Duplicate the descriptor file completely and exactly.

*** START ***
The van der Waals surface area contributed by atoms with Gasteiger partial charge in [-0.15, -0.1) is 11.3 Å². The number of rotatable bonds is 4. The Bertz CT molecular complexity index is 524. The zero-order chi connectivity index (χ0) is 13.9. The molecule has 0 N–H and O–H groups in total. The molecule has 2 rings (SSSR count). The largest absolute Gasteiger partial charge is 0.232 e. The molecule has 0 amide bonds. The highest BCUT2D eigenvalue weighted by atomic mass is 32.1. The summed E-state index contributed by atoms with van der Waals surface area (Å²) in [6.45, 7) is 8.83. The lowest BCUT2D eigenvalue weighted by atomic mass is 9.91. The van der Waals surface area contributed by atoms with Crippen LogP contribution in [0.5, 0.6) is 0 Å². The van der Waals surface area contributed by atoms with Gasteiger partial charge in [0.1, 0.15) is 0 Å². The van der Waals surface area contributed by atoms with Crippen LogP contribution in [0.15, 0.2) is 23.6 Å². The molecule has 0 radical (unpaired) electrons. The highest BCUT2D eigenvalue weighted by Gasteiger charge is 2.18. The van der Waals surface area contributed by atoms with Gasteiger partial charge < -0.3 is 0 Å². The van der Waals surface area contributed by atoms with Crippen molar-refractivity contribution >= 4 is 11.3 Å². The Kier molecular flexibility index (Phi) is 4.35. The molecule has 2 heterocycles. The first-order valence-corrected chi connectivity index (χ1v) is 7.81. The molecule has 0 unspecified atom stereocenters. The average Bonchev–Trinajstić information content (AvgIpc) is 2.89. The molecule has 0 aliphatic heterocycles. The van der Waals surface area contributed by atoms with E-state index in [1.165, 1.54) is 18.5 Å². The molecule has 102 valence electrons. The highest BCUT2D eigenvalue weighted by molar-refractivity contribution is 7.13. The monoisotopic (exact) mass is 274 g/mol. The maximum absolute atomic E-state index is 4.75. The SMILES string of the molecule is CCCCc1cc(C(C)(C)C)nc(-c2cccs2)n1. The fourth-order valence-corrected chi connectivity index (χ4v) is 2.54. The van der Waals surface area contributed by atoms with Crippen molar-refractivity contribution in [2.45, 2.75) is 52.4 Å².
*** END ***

The van der Waals surface area contributed by atoms with Gasteiger partial charge in [-0.15, -0.1) is 11.3 Å². The number of rotatable bonds is 4. The Bertz CT molecular complexity index is 524. The zero-order chi connectivity index (χ0) is 13.9. The molecule has 0 N–H and O–H groups in total. The molecule has 2 rings (SSSR count). The largest absolute Gasteiger partial charge is 0.232 e. The molecule has 0 amide bonds. The highest BCUT2D eigenvalue weighted by atomic mass is 32.1. The summed E-state index contributed by atoms with van der Waals surface area (Å²) in [6.45, 7) is 8.83. The lowest BCUT2D eigenvalue weighted by atomic mass is 9.91. The van der Waals surface area contributed by atoms with Crippen LogP contribution in [0.5, 0.6) is 0 Å². The van der Waals surface area contributed by atoms with Gasteiger partial charge in [0.1, 0.15) is 0 Å². The van der Waals surface area contributed by atoms with Crippen LogP contribution in [0.15, 0.2) is 23.6 Å². The molecule has 0 radical (unpaired) electrons. The highest BCUT2D eigenvalue weighted by Gasteiger charge is 2.18. The van der Waals surface area contributed by atoms with Gasteiger partial charge < -0.3 is 0 Å². The van der Waals surface area contributed by atoms with Crippen molar-refractivity contribution >= 4 is 11.3 Å². The Kier molecular flexibility index (Phi) is 4.35. The molecule has 2 heterocycles. The first-order valence-corrected chi connectivity index (χ1v) is 7.81. The molecule has 0 unspecified atom stereocenters. The average Bonchev–Trinajstić information content (AvgIpc) is 2.89. The molecule has 0 aliphatic heterocycles. The van der Waals surface area contributed by atoms with E-state index in [1.165, 1.54) is 18.5 Å². The molecule has 102 valence electrons. The highest BCUT2D eigenvalue weighted by molar-refractivity contribution is 7.13. The monoisotopic (exact) mass is 274 g/mol. The maximum absolute atomic E-state index is 4.75. The SMILES string of the molecule is CCCCc1cc(C(C)(C)C)nc(-c2cccs2)n1. The fourth-order valence-corrected chi connectivity index (χ4v) is 2.54. The van der Waals surface area contributed by atoms with Crippen molar-refractivity contribution in [2.45, 2.75) is 52.4 Å².